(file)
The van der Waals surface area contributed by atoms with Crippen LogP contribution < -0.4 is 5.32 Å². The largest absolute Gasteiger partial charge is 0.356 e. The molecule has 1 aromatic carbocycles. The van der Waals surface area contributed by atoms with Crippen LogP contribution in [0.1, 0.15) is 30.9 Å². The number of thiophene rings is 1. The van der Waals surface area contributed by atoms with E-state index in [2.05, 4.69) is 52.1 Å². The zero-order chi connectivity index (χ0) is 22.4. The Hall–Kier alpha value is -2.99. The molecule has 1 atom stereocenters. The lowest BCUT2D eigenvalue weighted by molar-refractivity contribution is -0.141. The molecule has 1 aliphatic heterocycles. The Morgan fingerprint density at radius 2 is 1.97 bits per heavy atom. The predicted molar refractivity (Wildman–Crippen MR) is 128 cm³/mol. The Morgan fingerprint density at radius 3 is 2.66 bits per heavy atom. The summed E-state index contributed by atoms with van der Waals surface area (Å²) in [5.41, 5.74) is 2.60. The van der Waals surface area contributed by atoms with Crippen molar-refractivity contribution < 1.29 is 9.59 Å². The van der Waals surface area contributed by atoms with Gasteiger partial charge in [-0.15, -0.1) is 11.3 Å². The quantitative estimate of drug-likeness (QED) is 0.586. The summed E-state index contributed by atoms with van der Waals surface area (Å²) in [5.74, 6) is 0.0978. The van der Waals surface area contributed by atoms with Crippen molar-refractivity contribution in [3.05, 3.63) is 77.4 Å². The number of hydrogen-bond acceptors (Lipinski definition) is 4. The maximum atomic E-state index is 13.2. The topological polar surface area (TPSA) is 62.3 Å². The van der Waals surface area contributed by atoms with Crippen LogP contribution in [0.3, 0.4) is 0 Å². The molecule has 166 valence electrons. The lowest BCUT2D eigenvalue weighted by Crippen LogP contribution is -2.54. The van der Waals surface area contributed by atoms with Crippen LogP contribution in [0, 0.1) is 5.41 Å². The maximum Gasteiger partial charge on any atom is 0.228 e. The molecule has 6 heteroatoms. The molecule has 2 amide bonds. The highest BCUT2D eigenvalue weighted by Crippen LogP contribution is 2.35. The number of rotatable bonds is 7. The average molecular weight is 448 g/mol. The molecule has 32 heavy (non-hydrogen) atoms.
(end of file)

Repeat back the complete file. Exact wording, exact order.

The van der Waals surface area contributed by atoms with Crippen LogP contribution < -0.4 is 5.32 Å². The largest absolute Gasteiger partial charge is 0.356 e. The molecule has 1 aromatic carbocycles. The van der Waals surface area contributed by atoms with Crippen LogP contribution in [0.1, 0.15) is 30.9 Å². The number of thiophene rings is 1. The van der Waals surface area contributed by atoms with E-state index in [2.05, 4.69) is 52.1 Å². The zero-order chi connectivity index (χ0) is 22.4. The Hall–Kier alpha value is -2.99. The molecule has 1 atom stereocenters. The lowest BCUT2D eigenvalue weighted by molar-refractivity contribution is -0.141. The molecule has 1 aliphatic heterocycles. The Morgan fingerprint density at radius 2 is 1.97 bits per heavy atom. The predicted molar refractivity (Wildman–Crippen MR) is 128 cm³/mol. The Morgan fingerprint density at radius 3 is 2.66 bits per heavy atom. The summed E-state index contributed by atoms with van der Waals surface area (Å²) in [5.41, 5.74) is 2.60. The van der Waals surface area contributed by atoms with Crippen molar-refractivity contribution < 1.29 is 9.59 Å². The van der Waals surface area contributed by atoms with Gasteiger partial charge in [-0.15, -0.1) is 11.3 Å². The quantitative estimate of drug-likeness (QED) is 0.586. The summed E-state index contributed by atoms with van der Waals surface area (Å²) in [5.74, 6) is 0.0978. The van der Waals surface area contributed by atoms with Crippen molar-refractivity contribution in [3.05, 3.63) is 77.4 Å². The number of hydrogen-bond acceptors (Lipinski definition) is 4. The maximum atomic E-state index is 13.2. The topological polar surface area (TPSA) is 62.3 Å². The van der Waals surface area contributed by atoms with Crippen LogP contribution in [0.3, 0.4) is 0 Å². The molecule has 166 valence electrons. The lowest BCUT2D eigenvalue weighted by Crippen LogP contribution is -2.54. The van der Waals surface area contributed by atoms with Crippen LogP contribution in [0, 0.1) is 5.41 Å². The maximum Gasteiger partial charge on any atom is 0.228 e. The molecule has 6 heteroatoms. The molecule has 2 amide bonds. The highest BCUT2D eigenvalue weighted by Crippen LogP contribution is 2.35. The number of rotatable bonds is 7. The average molecular weight is 448 g/mol. The molecule has 32 heavy (non-hydrogen) atoms.